I’m sure it does. I mean, I spent eight years training to become a clinical psychologist, and that much focus on any area changes the way one thinks about things. Sometimes my background is more directly relevant to what I’m writing, though—for example, in the companion to Beneath the Shine (it’s called Uncanny and comes out October 3rd—I think of it as a YA Girl on the Train meets Westworld), and it’s intensely psychological. The main character, Cora, has a history of trauma, attachment issues, and a pretty complicated neurodevelopmental profile … which is to say she’s dealing with a lot of stuff as she tries to sort out what happened the night her step sister died. I definitely applied my understanding of how all those issues intertwine as I wrote the book.
THE YA QUESTIONS
If your real life adolescence was a YA book ...
What would you, the main character, be like?
Extremely introverted nerd-type with a fantastical and at times feral interior life.
Who is your secret crush?
The bespectacled boy with the strange and wonderful imagination who I drove to school every day … in absolute silence.
What is your number #1 source of angst?
Only one?!? LOL
At what point would the reader pump his/her fist in victory?
Standing ovation after really going for it in a character role in the school play (after being savaged by the drama teacher during dress rehearsal) and inadvertently stealing the show. (This did happen: It was Essie in You Can’t Take It With You, a woman who dreams of being a ballerina but is a truly awful dancer.)
And who would play you in the film adaptation?
I’m never good at these questions. Maybe Ellen Page?
The real Sarah
THE SLUMBER PARTY QUESTIONS
What is your #1 favorite food?
Tell me about your area of expertise.
Clinical formulation, and teaching other people how to do it. Cursing prolifically. Coming up with nutty book ideas in completely different genres than the ones on which I should be focusing. And also, apparently, alliteration.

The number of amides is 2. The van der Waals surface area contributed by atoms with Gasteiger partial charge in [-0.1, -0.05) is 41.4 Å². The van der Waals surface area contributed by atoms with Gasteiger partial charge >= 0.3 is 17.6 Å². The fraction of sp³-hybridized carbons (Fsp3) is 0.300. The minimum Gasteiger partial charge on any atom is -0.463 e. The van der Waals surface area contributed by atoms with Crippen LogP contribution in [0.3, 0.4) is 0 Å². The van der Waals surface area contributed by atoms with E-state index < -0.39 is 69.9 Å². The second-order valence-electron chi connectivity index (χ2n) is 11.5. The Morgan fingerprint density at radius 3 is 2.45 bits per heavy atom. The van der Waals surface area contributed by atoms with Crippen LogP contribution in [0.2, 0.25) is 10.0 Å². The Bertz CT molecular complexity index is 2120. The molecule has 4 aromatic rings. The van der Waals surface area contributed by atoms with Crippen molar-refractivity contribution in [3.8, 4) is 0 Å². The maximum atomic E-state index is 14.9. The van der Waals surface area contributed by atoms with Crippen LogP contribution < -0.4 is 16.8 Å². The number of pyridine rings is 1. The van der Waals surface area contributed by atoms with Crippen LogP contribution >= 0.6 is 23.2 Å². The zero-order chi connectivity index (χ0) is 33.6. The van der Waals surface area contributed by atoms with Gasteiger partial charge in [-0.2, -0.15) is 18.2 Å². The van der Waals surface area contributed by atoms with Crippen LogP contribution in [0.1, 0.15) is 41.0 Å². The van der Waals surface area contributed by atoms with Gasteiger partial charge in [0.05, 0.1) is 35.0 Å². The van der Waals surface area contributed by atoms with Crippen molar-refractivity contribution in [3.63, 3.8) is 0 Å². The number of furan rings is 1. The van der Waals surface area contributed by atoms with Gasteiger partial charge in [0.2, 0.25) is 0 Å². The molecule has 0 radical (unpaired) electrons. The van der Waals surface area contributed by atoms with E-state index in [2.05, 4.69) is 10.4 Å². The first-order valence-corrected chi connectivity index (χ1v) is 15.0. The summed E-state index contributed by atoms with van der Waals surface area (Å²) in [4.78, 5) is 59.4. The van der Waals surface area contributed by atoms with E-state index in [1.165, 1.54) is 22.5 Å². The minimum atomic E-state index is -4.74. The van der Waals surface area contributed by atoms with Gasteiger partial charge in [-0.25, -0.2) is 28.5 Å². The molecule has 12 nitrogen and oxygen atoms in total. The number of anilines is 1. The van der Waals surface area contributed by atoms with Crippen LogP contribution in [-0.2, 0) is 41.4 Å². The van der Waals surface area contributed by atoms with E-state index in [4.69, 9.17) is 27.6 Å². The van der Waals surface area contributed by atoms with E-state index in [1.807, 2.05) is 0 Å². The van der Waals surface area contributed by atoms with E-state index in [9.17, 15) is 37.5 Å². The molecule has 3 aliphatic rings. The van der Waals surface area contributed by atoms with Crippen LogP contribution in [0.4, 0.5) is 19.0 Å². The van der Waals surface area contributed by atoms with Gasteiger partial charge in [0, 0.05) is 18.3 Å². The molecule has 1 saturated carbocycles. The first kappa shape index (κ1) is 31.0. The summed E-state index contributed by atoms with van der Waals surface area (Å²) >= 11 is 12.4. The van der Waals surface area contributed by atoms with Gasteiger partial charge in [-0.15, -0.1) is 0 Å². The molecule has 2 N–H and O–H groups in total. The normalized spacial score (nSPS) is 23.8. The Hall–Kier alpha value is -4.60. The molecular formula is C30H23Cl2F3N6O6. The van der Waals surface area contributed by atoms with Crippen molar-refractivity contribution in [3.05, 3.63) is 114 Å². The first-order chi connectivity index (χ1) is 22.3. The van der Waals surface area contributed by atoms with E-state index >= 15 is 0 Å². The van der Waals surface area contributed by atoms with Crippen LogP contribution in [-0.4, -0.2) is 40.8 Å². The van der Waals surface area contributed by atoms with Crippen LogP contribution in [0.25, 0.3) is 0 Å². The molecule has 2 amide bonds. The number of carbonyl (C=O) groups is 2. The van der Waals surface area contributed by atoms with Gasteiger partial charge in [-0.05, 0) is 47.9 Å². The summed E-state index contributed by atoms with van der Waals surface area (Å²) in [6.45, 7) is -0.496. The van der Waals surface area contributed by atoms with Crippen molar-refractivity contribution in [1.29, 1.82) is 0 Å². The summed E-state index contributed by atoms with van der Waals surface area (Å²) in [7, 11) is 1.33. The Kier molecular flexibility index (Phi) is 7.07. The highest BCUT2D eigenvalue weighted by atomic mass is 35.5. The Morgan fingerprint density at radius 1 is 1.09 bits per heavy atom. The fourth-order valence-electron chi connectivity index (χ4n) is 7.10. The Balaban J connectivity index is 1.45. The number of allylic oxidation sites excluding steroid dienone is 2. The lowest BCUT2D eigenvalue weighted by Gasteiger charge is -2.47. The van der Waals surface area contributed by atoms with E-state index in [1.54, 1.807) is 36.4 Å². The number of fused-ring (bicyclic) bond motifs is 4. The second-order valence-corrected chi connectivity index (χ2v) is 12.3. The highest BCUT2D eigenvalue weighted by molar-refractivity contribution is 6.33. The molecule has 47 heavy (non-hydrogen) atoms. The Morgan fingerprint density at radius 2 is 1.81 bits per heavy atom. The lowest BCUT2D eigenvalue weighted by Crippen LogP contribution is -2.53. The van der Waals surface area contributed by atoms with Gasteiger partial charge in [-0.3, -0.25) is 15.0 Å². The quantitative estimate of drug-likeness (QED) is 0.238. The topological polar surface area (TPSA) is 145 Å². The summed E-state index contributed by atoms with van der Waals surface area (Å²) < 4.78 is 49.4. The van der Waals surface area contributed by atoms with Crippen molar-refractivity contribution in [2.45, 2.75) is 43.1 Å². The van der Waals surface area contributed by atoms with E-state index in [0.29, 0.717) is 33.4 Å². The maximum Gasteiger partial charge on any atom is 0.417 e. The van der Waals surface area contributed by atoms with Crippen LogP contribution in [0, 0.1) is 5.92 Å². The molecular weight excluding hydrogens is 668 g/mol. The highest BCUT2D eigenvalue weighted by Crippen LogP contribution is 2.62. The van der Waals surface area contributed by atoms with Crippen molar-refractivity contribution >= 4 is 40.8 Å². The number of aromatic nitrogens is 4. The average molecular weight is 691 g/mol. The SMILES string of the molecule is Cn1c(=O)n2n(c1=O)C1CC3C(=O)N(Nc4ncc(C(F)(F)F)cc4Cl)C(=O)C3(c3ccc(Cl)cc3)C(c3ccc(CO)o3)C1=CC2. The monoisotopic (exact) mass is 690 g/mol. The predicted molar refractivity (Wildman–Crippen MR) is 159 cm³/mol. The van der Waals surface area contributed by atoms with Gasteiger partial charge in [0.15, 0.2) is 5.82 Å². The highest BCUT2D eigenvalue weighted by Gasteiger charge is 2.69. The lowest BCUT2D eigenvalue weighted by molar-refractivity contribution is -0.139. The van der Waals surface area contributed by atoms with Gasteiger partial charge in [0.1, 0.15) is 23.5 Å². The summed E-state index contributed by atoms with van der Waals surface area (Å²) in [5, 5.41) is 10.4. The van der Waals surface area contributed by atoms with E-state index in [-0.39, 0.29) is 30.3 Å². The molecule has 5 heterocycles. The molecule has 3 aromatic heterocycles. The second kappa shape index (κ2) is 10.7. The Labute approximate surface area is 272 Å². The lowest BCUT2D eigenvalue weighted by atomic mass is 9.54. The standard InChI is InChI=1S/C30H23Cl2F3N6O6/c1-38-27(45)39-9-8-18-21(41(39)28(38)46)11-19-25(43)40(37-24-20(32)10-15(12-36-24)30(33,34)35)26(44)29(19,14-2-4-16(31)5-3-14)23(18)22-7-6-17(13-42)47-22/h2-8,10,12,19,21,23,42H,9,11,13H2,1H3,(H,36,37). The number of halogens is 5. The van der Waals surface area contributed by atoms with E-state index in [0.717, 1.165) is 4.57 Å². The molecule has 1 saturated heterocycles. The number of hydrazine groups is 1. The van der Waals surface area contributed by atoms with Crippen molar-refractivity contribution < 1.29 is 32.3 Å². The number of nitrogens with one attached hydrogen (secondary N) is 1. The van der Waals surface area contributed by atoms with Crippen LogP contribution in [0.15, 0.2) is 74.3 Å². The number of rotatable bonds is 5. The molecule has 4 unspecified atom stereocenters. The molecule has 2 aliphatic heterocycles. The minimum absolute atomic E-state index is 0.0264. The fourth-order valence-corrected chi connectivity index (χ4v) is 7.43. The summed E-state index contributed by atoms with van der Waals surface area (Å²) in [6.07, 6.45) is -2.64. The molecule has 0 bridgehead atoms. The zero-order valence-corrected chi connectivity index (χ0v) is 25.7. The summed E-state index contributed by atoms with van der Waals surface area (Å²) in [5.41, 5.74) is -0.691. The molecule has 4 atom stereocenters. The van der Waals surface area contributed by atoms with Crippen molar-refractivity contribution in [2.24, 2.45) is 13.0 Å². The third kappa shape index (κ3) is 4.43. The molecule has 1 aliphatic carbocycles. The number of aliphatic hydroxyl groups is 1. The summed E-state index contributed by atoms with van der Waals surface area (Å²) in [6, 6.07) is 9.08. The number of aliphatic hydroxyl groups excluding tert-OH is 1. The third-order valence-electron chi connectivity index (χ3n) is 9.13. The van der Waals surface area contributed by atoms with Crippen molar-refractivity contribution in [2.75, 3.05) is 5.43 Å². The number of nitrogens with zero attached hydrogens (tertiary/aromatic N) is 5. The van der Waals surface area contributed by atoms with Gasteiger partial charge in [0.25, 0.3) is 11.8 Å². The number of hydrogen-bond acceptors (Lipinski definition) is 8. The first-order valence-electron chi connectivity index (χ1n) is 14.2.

What is your best karaoke song?
“Head Like a Hole” by Nine Inch Nails.
Tell me something scandalous!
I’ve never actually sung karaoke.
What is your favorite adult beverage?
Trillium Deciduous Imperial Brown Ale.
What book have you read the most number of times?
Till We Have Faces by CS Lewis.
Who is your “freebie”?
YA authors are so cool. Who would you give a BFF charm to?
Lydia Kang, who has the most whimsically macabre imagination, and on top of that is one of the sweetest and most adorable human beings on this planet.
Out of all of the characters you’ve written, which one do you most wish you could be?
That’s tough, because the more powerful I make my characters, the more intensely they suffer. I might choose Ana from Guards of the Shadowlands. She’s a badass with a great love who she literally goes to hell for, but she’s a little less raw and impulsive than Lela, the heroine of the series.
If you were invited to the FYA slumber party (and obvs, you ARE), what pajamas would you wear, and what is the most crucial snack food and/or movie you’d bring?
My hippo onesie, a cheese plate, and for our viewing pleasure, The Scarlet Pimpernel (the version with Ian McKellen, Jane Seymour, and Anthony Andrews), because I am constantly inflicting it on innocent friends and loved ones.
AND NOW, MASH
Sarah made three picks for each category, and I added a fourth. The magic number (chosen by a random number generator) was 5.
M A S H
Peter K (Sarah’s actual partner)
Percy from Beneath the Shine
Canyonlands National Park
# OF KIDS
Two (The number Sarah actually has)
President of the United States
Baker (of doughnuts specifically)
Paid in blocks of sheep’s milk cheese
Paid in minions
Paid in warm socks
Paid in the latest and greatest technological devices
A small town in Indiana
A bearded dragon
A moray eel
A self-driving car
My own two feet (I like to walk whenever possible)
Thanks for stopping by, Sarah!
Beneath the Shine is available now.